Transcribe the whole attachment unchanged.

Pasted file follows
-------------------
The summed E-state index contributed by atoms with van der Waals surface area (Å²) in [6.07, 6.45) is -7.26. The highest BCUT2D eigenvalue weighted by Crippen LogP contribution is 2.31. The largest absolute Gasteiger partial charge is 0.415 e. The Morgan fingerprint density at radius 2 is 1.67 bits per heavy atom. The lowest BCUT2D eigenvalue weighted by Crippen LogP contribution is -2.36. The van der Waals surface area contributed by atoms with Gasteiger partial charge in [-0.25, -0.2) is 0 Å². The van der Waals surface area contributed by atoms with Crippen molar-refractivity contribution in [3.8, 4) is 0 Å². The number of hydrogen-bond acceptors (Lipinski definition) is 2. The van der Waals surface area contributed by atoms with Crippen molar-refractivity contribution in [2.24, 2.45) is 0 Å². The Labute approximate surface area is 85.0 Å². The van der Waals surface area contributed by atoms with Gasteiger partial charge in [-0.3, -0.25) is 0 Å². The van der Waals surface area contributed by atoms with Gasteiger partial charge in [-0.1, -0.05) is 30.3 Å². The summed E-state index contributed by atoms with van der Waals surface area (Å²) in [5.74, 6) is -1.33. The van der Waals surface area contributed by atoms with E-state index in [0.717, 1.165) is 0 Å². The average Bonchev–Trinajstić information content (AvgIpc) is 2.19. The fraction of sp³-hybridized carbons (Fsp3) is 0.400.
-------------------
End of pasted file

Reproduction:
The summed E-state index contributed by atoms with van der Waals surface area (Å²) in [6.07, 6.45) is -7.26. The highest BCUT2D eigenvalue weighted by Crippen LogP contribution is 2.31. The largest absolute Gasteiger partial charge is 0.415 e. The Morgan fingerprint density at radius 2 is 1.67 bits per heavy atom. The lowest BCUT2D eigenvalue weighted by Crippen LogP contribution is -2.36. The van der Waals surface area contributed by atoms with Gasteiger partial charge in [-0.25, -0.2) is 0 Å². The van der Waals surface area contributed by atoms with Crippen molar-refractivity contribution in [3.8, 4) is 0 Å². The number of hydrogen-bond acceptors (Lipinski definition) is 2. The van der Waals surface area contributed by atoms with Crippen molar-refractivity contribution in [2.24, 2.45) is 0 Å². The Labute approximate surface area is 85.0 Å². The van der Waals surface area contributed by atoms with Gasteiger partial charge in [-0.3, -0.25) is 0 Å². The van der Waals surface area contributed by atoms with Gasteiger partial charge in [-0.1, -0.05) is 30.3 Å². The summed E-state index contributed by atoms with van der Waals surface area (Å²) in [5.74, 6) is -1.33. The van der Waals surface area contributed by atoms with E-state index in [0.717, 1.165) is 0 Å². The average Bonchev–Trinajstić information content (AvgIpc) is 2.19. The fraction of sp³-hybridized carbons (Fsp3) is 0.400.